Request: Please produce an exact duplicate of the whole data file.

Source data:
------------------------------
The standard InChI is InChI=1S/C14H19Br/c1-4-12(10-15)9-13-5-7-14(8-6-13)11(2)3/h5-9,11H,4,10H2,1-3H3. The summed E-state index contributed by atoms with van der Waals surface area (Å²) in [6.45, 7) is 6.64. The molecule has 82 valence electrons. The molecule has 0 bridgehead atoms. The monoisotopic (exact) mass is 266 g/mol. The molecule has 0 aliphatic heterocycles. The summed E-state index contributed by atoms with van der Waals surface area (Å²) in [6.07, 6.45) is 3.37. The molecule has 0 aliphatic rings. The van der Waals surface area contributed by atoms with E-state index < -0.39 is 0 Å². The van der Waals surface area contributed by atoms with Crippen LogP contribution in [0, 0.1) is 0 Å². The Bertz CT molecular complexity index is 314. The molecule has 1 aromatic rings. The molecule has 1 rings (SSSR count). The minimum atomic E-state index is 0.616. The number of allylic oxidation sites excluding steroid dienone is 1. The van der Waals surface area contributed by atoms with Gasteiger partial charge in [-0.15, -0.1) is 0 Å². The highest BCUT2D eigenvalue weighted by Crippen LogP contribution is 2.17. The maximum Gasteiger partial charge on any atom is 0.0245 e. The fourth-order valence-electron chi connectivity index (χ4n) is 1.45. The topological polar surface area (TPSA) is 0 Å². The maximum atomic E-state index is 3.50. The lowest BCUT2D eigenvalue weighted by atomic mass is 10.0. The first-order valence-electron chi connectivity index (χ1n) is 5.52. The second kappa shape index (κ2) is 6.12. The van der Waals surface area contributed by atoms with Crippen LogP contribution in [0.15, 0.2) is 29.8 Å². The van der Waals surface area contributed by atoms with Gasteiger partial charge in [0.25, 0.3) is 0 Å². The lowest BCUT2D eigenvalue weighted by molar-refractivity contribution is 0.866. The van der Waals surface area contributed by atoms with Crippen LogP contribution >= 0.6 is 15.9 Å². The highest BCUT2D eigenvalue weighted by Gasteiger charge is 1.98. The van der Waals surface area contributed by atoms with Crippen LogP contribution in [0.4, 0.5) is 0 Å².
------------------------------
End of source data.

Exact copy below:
The standard InChI is InChI=1S/C14H19Br/c1-4-12(10-15)9-13-5-7-14(8-6-13)11(2)3/h5-9,11H,4,10H2,1-3H3. The summed E-state index contributed by atoms with van der Waals surface area (Å²) in [6.45, 7) is 6.64. The molecule has 82 valence electrons. The molecule has 0 bridgehead atoms. The monoisotopic (exact) mass is 266 g/mol. The molecule has 0 aliphatic heterocycles. The summed E-state index contributed by atoms with van der Waals surface area (Å²) in [6.07, 6.45) is 3.37. The molecule has 0 aliphatic rings. The van der Waals surface area contributed by atoms with E-state index < -0.39 is 0 Å². The van der Waals surface area contributed by atoms with Crippen LogP contribution in [0, 0.1) is 0 Å². The Bertz CT molecular complexity index is 314. The molecule has 1 aromatic rings. The molecule has 1 rings (SSSR count). The minimum atomic E-state index is 0.616. The number of allylic oxidation sites excluding steroid dienone is 1. The van der Waals surface area contributed by atoms with Gasteiger partial charge in [-0.15, -0.1) is 0 Å². The highest BCUT2D eigenvalue weighted by Crippen LogP contribution is 2.17. The maximum Gasteiger partial charge on any atom is 0.0245 e. The fourth-order valence-electron chi connectivity index (χ4n) is 1.45. The topological polar surface area (TPSA) is 0 Å². The maximum atomic E-state index is 3.50. The lowest BCUT2D eigenvalue weighted by atomic mass is 10.0. The first-order valence-electron chi connectivity index (χ1n) is 5.52. The second kappa shape index (κ2) is 6.12. The van der Waals surface area contributed by atoms with Crippen LogP contribution in [0.15, 0.2) is 29.8 Å². The van der Waals surface area contributed by atoms with Gasteiger partial charge in [0.25, 0.3) is 0 Å². The lowest BCUT2D eigenvalue weighted by molar-refractivity contribution is 0.866. The van der Waals surface area contributed by atoms with Crippen LogP contribution >= 0.6 is 15.9 Å². The highest BCUT2D eigenvalue weighted by Gasteiger charge is 1.98. The van der Waals surface area contributed by atoms with Crippen LogP contribution in [0.4, 0.5) is 0 Å².